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Reducing Primary Cesareans

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Preparing for Change

Documents here will help you prepare your team for change. These include background documents on how to make the case for change, details about the bundles that you will be implementing, how to think about staffing for change, and sample policies that support the change bundles.

The Case for Change

Nearly one third of births in the US are delivered by cesarean section each year. After a 60% increase in cesarean births from 1996 to 2009, reaching a high of 32.9%, there was a slight decline to 32.7% in 2013.1 While cesarean birth can be a lifesaving procedure in situations when vaginal delivery is not a safe option, for most low-risk women giving birth for the first time, cesarean deliveries create more risk, including hemorrhage, uterine rupture, abnormal placentation, and respiratory problems for infants.2 Furthermore, mothers who have had cesarean sections have increased chance of these risks in subsequent cesarean deliveries. In addition to these risks, mothers who undergo cesareans have longer recovery times, slower returns to productive activities, and difficulty breastfeeding

This trend has received worldwide attention from various stakeholders as a maternal and child quality issue. In 2000, the American Congress of Obstetricians and Gynecologists (ACOG) published a report on the trend in cesarean births, with a proposed national goal of 15.5%. More recently, the federal Healthy People 2020 guideline established a target rate cesarean delivery rate of no more than 23.9% for low-risk women without a prior cesarean. These births to low risk, first time mothers are referred to as NTSV births.3

Research and analysis about this recent rise in cesarean births has identified several contributing factors. Key contributing factors may include: variation in medical education; pressure in hospital environments that may lead to early intervention, rather than letting labor take its natural course; risks associated with common labor interventions, such as inductions; continuous fetal monitoring; concern about medical malpractice; and payment models.

Concern about higher than target cesarean rates is driven by both quality concerns and costs. For example, national data shows that, on average, a cesarean birth costs $3,432 to $7,000 more than a vaginal birth.4,5 In response, a range of stakeholders, including professional societies and purchasers, have now focused attention on this issue.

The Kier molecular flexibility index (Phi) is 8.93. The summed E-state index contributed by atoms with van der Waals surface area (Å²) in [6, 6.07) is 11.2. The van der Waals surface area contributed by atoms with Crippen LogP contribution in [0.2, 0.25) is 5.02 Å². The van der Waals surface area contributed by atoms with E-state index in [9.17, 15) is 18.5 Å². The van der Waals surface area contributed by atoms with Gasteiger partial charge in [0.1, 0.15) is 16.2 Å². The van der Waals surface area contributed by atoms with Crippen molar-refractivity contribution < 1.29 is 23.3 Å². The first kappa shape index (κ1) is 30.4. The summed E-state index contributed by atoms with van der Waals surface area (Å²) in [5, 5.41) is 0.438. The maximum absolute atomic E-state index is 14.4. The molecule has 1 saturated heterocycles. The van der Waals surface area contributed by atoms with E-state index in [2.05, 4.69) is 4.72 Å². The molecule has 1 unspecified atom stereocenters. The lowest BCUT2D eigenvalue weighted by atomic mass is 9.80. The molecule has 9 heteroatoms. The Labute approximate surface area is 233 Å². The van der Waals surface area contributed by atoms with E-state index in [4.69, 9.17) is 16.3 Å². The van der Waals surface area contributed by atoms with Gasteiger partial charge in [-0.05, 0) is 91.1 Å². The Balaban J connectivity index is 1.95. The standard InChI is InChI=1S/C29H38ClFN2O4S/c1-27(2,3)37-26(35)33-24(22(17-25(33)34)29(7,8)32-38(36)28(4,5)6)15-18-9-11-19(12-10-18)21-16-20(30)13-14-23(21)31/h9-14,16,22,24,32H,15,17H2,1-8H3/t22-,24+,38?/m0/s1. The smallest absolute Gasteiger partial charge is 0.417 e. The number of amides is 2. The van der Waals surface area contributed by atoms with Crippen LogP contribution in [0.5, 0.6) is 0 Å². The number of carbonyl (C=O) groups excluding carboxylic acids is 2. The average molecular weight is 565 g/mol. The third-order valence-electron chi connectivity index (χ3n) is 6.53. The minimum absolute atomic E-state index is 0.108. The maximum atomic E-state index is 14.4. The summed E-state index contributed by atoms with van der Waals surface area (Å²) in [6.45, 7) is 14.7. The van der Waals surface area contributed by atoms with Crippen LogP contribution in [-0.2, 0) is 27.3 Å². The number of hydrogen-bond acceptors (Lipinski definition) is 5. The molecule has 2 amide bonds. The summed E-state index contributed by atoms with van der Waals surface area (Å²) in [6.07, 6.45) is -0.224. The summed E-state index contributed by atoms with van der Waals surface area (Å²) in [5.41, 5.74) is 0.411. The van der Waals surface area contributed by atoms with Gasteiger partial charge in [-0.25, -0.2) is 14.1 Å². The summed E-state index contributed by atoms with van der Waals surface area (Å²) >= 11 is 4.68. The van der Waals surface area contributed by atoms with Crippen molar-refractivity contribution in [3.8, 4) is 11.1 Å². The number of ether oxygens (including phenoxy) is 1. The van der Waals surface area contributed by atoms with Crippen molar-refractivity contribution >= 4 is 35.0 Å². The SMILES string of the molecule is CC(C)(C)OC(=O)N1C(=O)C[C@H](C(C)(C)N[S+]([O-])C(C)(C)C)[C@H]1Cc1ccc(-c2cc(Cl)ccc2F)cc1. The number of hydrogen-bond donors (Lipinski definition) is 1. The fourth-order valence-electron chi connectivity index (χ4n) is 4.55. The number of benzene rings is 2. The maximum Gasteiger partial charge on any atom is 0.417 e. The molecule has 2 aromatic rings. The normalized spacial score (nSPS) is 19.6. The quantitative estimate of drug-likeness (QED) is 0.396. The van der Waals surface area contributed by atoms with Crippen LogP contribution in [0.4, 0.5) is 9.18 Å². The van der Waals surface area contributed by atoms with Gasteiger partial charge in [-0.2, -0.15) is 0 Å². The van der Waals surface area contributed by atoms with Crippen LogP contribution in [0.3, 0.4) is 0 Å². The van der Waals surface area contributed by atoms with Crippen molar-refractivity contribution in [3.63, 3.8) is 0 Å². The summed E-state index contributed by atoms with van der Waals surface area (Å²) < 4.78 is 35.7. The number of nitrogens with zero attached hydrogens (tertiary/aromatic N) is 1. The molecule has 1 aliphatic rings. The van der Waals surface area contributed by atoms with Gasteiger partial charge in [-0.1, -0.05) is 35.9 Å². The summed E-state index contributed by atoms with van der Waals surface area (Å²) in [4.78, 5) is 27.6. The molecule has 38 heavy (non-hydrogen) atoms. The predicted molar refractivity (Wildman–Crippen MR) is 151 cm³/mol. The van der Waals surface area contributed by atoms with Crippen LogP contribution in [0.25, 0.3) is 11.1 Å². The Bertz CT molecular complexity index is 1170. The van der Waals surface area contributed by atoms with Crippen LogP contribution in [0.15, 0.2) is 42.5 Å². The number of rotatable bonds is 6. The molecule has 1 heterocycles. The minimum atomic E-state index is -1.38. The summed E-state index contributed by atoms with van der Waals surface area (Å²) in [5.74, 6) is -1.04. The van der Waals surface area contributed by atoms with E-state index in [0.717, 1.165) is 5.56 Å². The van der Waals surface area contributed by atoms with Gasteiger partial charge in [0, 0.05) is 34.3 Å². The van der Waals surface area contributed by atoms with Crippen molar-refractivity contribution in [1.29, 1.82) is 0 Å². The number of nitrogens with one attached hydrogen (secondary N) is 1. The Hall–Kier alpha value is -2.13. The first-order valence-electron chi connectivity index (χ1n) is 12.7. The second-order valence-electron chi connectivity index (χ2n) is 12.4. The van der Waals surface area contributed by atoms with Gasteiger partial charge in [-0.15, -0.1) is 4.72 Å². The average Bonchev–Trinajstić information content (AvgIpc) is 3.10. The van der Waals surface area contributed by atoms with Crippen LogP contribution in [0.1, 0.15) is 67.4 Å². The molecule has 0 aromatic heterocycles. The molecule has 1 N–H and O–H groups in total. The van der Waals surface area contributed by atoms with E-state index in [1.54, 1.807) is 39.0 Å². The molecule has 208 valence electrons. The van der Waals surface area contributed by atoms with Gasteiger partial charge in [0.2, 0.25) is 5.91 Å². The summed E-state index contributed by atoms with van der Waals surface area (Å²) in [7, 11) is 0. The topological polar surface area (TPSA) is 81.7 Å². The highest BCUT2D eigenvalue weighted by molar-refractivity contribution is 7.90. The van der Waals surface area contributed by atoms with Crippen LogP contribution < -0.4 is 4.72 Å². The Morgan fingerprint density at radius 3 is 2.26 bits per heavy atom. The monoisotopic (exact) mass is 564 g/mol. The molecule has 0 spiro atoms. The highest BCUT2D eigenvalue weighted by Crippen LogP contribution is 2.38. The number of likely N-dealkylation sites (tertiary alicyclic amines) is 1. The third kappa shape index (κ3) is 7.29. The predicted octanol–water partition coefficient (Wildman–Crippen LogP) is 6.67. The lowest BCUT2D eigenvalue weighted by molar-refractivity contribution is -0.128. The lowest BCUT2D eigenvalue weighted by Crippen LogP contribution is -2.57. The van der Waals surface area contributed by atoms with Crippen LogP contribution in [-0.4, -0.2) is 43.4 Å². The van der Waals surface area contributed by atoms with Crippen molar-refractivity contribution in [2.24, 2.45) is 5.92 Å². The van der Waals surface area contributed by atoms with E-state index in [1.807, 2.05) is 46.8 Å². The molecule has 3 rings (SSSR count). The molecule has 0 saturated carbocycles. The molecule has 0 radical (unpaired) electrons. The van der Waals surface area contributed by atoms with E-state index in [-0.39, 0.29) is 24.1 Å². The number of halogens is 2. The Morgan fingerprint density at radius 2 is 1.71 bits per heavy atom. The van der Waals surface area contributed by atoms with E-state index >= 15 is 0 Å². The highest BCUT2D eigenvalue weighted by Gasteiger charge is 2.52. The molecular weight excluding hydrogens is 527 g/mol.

Bundles to Support Change

The concept of the bundle was developed by the Institute for Healthcare Improvement (IHI) as a way to support health care professionals to provide the best care possible based on available evidence. According to IHI “A bundle is a structured way of improving the processes of care and patient outcomes by using a small, straightforward set of evidence-based practices— generally three to five— that, when performed collectively and reliably, have been proven to improve patient outcomes”1. The process of improvement through the use of a bundle is that it ties the evidence based care practices together into a package of approaches to care or interventions that are “followed for every patient, every single time”2.

With funding support from the Transforming Birth Fund, ACNM has launched the Reducing Primary Cesarean Project. This project is focused on the development of hospital based perinatal collaboratives that implement one of three bundles which aim to reduce unnecessary cesareans. The three bundles, available in the bundles tool box on the Healthy Birth Initiative website, and also available below, are:


Staffing to Support Change

Davies article on assessing nurse self efficacy for labor support

Davies scale to assess nurse self efficacy

University of Minnesota-- Tips on Stocking Materials at the Nursing Station

Also, check Birthtools at: http://birthtools.org/Unit-Culture

And video training at IHI on Front Line Nurses Driving Change

http://www.ihi.org/education/ WebTraining/OnDemand/NurseQI/ Documents/IHI_ EmpowerFrontLineNurses_ Handouts_Session3.pdf these are the slides


Policies and Training to Support Change

The policies here have been contributed by RPC member sites and advisors. They are not intended to be used verbatim. Please use them only as examples as you prepare your own documents for your own hospital.

Progress in Labor Policies

 

  • Also, check Birthtools toolkit at: http://birthtools.org/MOC-Promoting-Progress-In-First-Stage-Labor-Toolbox

     

Comfort in Labor Policies

IA Policies and Training


 



References

  1. http://www.cdc.gov/nchs/data/nvsr/nvsr63/nvsr63_06.pdf

  2. http://www.acog.org/-/media/Committee-Opinions/Committee-on-Obstetric-Practice/co559.pdf?dmc

  3. This measure refers to first-time pregnancies (Nulliparous) that have reached at least 37 weeks gestation (Term), with one fetus (Singleton) in the head-down position (Vertex).

  4. www.guru.com, accessed 7/25/16.

  5. http://transform.childbirthconnection.org/resources/datacenter/chargeschart




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